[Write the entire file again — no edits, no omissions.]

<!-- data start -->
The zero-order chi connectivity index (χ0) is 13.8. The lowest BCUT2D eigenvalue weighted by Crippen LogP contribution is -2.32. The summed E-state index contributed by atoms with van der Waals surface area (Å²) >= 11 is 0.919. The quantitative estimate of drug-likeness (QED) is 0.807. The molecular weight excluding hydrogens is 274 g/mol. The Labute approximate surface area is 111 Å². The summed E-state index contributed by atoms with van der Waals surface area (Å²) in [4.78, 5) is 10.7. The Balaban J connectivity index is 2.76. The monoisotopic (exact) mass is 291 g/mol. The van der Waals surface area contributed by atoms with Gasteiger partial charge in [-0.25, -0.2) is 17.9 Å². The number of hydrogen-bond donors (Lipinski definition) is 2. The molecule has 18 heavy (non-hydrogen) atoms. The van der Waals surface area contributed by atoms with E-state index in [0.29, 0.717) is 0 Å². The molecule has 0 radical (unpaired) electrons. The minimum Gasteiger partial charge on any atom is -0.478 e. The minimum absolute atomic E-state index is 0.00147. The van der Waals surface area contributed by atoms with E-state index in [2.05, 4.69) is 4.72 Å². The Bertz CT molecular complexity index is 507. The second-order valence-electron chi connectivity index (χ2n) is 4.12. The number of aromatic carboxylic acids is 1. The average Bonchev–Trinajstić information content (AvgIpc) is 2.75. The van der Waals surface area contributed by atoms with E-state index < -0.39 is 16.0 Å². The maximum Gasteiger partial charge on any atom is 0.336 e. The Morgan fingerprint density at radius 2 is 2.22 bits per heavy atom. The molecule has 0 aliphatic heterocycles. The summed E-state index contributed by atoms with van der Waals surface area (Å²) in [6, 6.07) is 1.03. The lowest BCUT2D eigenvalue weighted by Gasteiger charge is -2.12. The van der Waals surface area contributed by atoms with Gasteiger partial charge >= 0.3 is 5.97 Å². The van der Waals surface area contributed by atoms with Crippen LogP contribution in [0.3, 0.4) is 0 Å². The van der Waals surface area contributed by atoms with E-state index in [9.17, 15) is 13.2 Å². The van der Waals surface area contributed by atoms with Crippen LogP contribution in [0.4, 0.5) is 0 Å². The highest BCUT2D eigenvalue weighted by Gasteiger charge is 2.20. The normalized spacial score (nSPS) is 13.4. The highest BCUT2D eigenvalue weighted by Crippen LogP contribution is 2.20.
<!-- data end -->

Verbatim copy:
The zero-order chi connectivity index (χ0) is 13.8. The lowest BCUT2D eigenvalue weighted by Crippen LogP contribution is -2.32. The summed E-state index contributed by atoms with van der Waals surface area (Å²) >= 11 is 0.919. The quantitative estimate of drug-likeness (QED) is 0.807. The molecular weight excluding hydrogens is 274 g/mol. The Labute approximate surface area is 111 Å². The summed E-state index contributed by atoms with van der Waals surface area (Å²) in [4.78, 5) is 10.7. The Balaban J connectivity index is 2.76. The monoisotopic (exact) mass is 291 g/mol. The van der Waals surface area contributed by atoms with Gasteiger partial charge in [-0.25, -0.2) is 17.9 Å². The number of hydrogen-bond donors (Lipinski definition) is 2. The molecule has 18 heavy (non-hydrogen) atoms. The van der Waals surface area contributed by atoms with E-state index in [0.29, 0.717) is 0 Å². The molecule has 0 radical (unpaired) electrons. The minimum Gasteiger partial charge on any atom is -0.478 e. The minimum absolute atomic E-state index is 0.00147. The van der Waals surface area contributed by atoms with E-state index in [2.05, 4.69) is 4.72 Å². The Bertz CT molecular complexity index is 507. The second-order valence-electron chi connectivity index (χ2n) is 4.12. The number of aromatic carboxylic acids is 1. The average Bonchev–Trinajstić information content (AvgIpc) is 2.75. The van der Waals surface area contributed by atoms with E-state index < -0.39 is 16.0 Å². The maximum Gasteiger partial charge on any atom is 0.336 e. The Morgan fingerprint density at radius 2 is 2.22 bits per heavy atom. The molecule has 0 aliphatic heterocycles. The summed E-state index contributed by atoms with van der Waals surface area (Å²) in [6, 6.07) is 1.03. The lowest BCUT2D eigenvalue weighted by Gasteiger charge is -2.12. The van der Waals surface area contributed by atoms with Gasteiger partial charge >= 0.3 is 5.97 Å². The van der Waals surface area contributed by atoms with Crippen LogP contribution in [0.3, 0.4) is 0 Å². The van der Waals surface area contributed by atoms with E-state index in [9.17, 15) is 13.2 Å². The van der Waals surface area contributed by atoms with Crippen LogP contribution in [0.4, 0.5) is 0 Å². The highest BCUT2D eigenvalue weighted by Gasteiger charge is 2.20. The normalized spacial score (nSPS) is 13.4. The highest BCUT2D eigenvalue weighted by Crippen LogP contribution is 2.20.